Sunday, March 3, 2013


March 1 was my first day on the AT. 
The trail passed through pasture and farm land. I passed close to housing subdivisions. I walked next to a tiny and not too maintained cemetery away from any road. I ended up walking six and a half miles. Although I saw footprints, I didn’t see any hikers. My hiking day was short as we had spent the morning finishing our 1300 mile drive from Texas and visiting the Appalachian Trail Conservancy, one of the groups that is responsible for the trail.
Yesterday was quite different. The trail passed through a deciduous forest. As none of the trees had leaves I had great views. The trail went over high hills and down into creek bottoms. At the top of one hill the trail went through a rock maze.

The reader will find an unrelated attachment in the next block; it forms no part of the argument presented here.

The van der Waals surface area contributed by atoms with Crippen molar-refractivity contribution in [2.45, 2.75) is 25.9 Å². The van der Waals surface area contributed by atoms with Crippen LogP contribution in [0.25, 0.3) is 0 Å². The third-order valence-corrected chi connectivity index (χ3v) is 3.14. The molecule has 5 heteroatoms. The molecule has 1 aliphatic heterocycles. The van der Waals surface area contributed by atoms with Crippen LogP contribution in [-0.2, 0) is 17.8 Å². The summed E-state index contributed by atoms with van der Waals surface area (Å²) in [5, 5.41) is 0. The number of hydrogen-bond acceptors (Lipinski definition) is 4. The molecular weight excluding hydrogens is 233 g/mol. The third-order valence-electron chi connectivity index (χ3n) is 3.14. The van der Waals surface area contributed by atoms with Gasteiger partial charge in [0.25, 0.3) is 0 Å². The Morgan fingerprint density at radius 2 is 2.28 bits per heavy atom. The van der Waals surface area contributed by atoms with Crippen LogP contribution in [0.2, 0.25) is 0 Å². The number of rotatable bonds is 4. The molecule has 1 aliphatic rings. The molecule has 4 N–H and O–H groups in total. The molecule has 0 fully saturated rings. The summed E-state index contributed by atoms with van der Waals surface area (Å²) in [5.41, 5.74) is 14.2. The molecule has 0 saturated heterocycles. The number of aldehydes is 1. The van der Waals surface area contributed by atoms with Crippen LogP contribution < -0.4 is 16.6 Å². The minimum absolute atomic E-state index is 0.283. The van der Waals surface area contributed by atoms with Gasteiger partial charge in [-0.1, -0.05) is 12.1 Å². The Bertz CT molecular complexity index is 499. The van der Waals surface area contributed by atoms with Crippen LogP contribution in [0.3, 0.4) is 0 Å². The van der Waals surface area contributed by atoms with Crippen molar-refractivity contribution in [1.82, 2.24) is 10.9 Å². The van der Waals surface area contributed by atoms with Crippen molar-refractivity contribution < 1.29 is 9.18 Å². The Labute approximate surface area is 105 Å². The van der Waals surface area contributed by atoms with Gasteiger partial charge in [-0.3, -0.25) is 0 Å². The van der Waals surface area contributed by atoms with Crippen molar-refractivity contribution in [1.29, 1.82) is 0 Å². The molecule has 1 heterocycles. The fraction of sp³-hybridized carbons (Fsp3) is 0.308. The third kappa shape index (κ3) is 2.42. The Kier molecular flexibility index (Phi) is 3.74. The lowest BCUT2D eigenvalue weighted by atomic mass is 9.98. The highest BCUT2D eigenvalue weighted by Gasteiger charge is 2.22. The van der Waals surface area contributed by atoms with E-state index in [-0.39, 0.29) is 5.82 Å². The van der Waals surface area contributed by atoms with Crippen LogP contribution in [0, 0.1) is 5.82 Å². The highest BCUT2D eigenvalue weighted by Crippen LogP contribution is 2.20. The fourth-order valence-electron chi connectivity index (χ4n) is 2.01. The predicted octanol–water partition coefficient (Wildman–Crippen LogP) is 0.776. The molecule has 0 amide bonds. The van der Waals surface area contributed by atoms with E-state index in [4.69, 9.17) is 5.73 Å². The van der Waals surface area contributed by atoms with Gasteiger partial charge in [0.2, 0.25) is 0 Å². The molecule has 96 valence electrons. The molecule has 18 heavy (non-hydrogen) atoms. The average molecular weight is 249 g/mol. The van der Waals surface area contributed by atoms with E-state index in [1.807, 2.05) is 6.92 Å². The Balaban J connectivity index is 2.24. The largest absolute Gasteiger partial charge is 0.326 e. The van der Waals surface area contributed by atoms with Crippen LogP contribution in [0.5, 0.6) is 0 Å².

The path went through a narrow passageway through a fissure.  The designers of the Appalachian Trail are famous among hikers for avoiding passes to go over hills. The term for these hills is PUDs or Pointless Up and Downs. At one point I could see a group of approaching hikers. The trail turned away to go over a hill and I only passed them much later. So far I love the way the AT designers laid out the route; the scenery changes constantly and I cannot help but feel that the designers wanted to give hikers the best experience possible. I saw my first trail shelter and I missed my first turn. 
There were even a few snow flurries. Today I walked nine miles. I am having a great time; the trip couldn’t be better.
Today was a short day. I had the choice of twelve miles, which is much longer than I want to hike during my first week on the trail or four miles. The four miles was perfect distance for me to experiment with wearing Keen sandals. If they didn’t work at least I wouldn’t have far to go. They worked very well and I suspect that I will be hiking in Keens for most of the trail. The trail continued through the forest that I mentioned earlier and I had the trail to myself.